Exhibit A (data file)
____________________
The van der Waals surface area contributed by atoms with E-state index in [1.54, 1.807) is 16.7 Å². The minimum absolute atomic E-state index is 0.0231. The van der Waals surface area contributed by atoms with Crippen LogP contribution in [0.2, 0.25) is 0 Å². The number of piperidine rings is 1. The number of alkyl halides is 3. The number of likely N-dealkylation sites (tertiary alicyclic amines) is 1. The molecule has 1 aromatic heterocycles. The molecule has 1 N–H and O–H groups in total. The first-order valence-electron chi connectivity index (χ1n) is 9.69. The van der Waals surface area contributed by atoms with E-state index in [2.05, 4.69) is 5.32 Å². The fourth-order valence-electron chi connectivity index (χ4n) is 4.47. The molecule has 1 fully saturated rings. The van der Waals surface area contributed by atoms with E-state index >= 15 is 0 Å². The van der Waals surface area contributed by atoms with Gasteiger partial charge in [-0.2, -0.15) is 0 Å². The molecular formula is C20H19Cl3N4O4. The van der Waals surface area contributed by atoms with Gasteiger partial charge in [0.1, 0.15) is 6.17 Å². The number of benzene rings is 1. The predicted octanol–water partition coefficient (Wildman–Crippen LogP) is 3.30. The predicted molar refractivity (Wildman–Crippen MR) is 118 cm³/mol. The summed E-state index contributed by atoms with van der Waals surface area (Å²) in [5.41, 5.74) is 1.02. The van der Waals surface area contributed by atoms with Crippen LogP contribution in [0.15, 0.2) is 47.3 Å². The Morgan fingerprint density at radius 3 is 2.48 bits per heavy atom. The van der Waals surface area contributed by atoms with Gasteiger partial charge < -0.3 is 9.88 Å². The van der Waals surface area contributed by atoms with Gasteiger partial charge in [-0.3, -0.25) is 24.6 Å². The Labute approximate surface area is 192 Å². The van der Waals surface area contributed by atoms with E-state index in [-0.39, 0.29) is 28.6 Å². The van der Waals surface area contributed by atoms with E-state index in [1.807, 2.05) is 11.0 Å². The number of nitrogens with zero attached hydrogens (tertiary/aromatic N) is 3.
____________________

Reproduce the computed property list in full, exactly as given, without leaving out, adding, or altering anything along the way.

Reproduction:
The van der Waals surface area contributed by atoms with E-state index in [1.54, 1.807) is 16.7 Å². The minimum absolute atomic E-state index is 0.0231. The van der Waals surface area contributed by atoms with Crippen LogP contribution in [0.2, 0.25) is 0 Å². The number of piperidine rings is 1. The number of alkyl halides is 3. The number of likely N-dealkylation sites (tertiary alicyclic amines) is 1. The molecule has 1 aromatic heterocycles. The molecule has 1 N–H and O–H groups in total. The first-order valence-electron chi connectivity index (χ1n) is 9.69. The van der Waals surface area contributed by atoms with E-state index in [2.05, 4.69) is 5.32 Å². The fourth-order valence-electron chi connectivity index (χ4n) is 4.47. The molecule has 1 fully saturated rings. The van der Waals surface area contributed by atoms with E-state index >= 15 is 0 Å². The van der Waals surface area contributed by atoms with Gasteiger partial charge in [-0.2, -0.15) is 0 Å². The molecular formula is C20H19Cl3N4O4. The van der Waals surface area contributed by atoms with Gasteiger partial charge in [0.1, 0.15) is 6.17 Å². The number of benzene rings is 1. The predicted octanol–water partition coefficient (Wildman–Crippen LogP) is 3.30. The predicted molar refractivity (Wildman–Crippen MR) is 118 cm³/mol. The summed E-state index contributed by atoms with van der Waals surface area (Å²) in [5.41, 5.74) is 1.02. The van der Waals surface area contributed by atoms with Crippen LogP contribution in [0.15, 0.2) is 47.3 Å². The Morgan fingerprint density at radius 3 is 2.48 bits per heavy atom. The van der Waals surface area contributed by atoms with Gasteiger partial charge < -0.3 is 9.88 Å². The van der Waals surface area contributed by atoms with Gasteiger partial charge in [-0.3, -0.25) is 24.6 Å². The Labute approximate surface area is 192 Å². The van der Waals surface area contributed by atoms with E-state index in [-0.39, 0.29) is 28.6 Å². The van der Waals surface area contributed by atoms with E-state index in [1.807, 2.05) is 11.0 Å². The number of nitrogens with zero attached hydrogens (tertiary/aromatic N) is 3.